Madawi Al-Rasheed writes: Hours after the Muslim Brotherhood president of Egypt, Mohammed Morsi, was deposed, the Saudi regime hurried to congratulate newly appointed interim president Adly Mansour. The Saudis must have felt comfortable with the quick downfall of a political Islamist party that found itself in power after several decades in the opposition.
It is ironic that a regime that prides itself on ruling according to divine law fears most the rise of Islamism to power. It must be said that like most Western governments, Saudi Arabia was more than confortable coexisting with the Egyptian military dictatorship under deposed President Hosni Mubarak. But when a democratically elected Muslim Brotherhood president was sworn into office in 2012, Riyadh was alarmed. Saudi Arabia had always had a troubled relationship with the Muslim Brotherhood version of Islamism, its organizational capacity and its increasingly accepted message that combined Islam with an eagerness to engage with the democratic process.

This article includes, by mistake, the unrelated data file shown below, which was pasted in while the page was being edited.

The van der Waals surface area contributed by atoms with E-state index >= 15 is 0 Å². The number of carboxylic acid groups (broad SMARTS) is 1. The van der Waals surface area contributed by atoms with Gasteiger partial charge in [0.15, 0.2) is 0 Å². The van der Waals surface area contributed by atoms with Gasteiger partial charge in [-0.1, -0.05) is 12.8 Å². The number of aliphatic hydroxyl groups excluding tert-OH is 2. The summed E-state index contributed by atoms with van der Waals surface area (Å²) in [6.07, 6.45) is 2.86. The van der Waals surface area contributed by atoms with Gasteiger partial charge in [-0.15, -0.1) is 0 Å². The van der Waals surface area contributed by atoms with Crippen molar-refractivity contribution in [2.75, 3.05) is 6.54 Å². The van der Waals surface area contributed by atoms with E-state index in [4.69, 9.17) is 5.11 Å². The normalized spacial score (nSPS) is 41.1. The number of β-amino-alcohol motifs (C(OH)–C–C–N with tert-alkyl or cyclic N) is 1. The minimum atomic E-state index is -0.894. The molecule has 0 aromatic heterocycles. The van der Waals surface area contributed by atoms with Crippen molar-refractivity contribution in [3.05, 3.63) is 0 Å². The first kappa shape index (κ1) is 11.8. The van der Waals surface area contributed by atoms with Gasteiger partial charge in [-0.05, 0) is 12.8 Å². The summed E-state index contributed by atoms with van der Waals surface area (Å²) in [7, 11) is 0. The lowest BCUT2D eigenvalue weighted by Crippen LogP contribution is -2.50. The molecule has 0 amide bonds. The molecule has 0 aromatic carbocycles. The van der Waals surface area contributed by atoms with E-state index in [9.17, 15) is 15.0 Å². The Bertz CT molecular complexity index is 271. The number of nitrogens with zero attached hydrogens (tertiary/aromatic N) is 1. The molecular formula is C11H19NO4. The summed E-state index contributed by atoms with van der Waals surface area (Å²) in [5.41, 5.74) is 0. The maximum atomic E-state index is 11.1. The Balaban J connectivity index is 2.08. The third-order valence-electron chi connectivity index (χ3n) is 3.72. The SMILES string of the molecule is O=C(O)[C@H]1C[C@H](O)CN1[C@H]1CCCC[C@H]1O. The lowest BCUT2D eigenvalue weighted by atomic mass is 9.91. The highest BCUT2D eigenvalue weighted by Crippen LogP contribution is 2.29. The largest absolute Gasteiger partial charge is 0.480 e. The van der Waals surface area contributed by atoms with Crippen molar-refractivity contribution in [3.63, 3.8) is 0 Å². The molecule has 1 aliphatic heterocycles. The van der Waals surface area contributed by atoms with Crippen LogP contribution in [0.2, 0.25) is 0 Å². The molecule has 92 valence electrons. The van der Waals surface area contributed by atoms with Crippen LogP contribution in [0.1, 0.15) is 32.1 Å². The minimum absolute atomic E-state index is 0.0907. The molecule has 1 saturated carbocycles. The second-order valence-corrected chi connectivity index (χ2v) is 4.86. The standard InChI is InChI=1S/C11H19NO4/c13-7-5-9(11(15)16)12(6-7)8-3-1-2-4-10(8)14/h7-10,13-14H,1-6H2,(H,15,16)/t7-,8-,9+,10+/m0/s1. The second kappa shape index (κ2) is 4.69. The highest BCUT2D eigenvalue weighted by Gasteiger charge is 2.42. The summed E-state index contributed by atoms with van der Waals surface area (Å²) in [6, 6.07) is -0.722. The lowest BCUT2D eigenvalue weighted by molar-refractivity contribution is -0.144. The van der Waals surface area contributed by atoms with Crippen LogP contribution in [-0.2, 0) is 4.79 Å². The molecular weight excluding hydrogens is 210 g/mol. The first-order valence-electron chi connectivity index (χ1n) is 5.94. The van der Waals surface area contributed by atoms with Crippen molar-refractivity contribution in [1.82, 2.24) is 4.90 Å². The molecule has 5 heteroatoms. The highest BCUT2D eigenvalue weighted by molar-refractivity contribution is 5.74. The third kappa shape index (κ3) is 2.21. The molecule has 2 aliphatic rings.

Saudi Arabia hosted Arab Muslim Brotherhood exiles during the repression of the 1950 and 1960s. They came not only from Egypt but also from Syria, Iraq and other Arab countries where they had been prosecuted. Brotherhood cadres played a pivotal role in Saudi educational institutions and later the transnational organizations set up by King Faisal to counter the spread of Arab nationalism and leftist movements. Saudis used the exiled Islamists as tools to weaken such movements and undermine their credibility, while emphasizing their un-Islamic character. During the anti-Soviet jihad in the 1980s, Saudis used the worldwide networks established by the Brotherhood to inflame the imagination of its youth and channel aid and weapons. Yet Saudi Arabia never allowed the Brotherhood to establish branches there as they did in other Arab countries and in the West. [Continue reading…]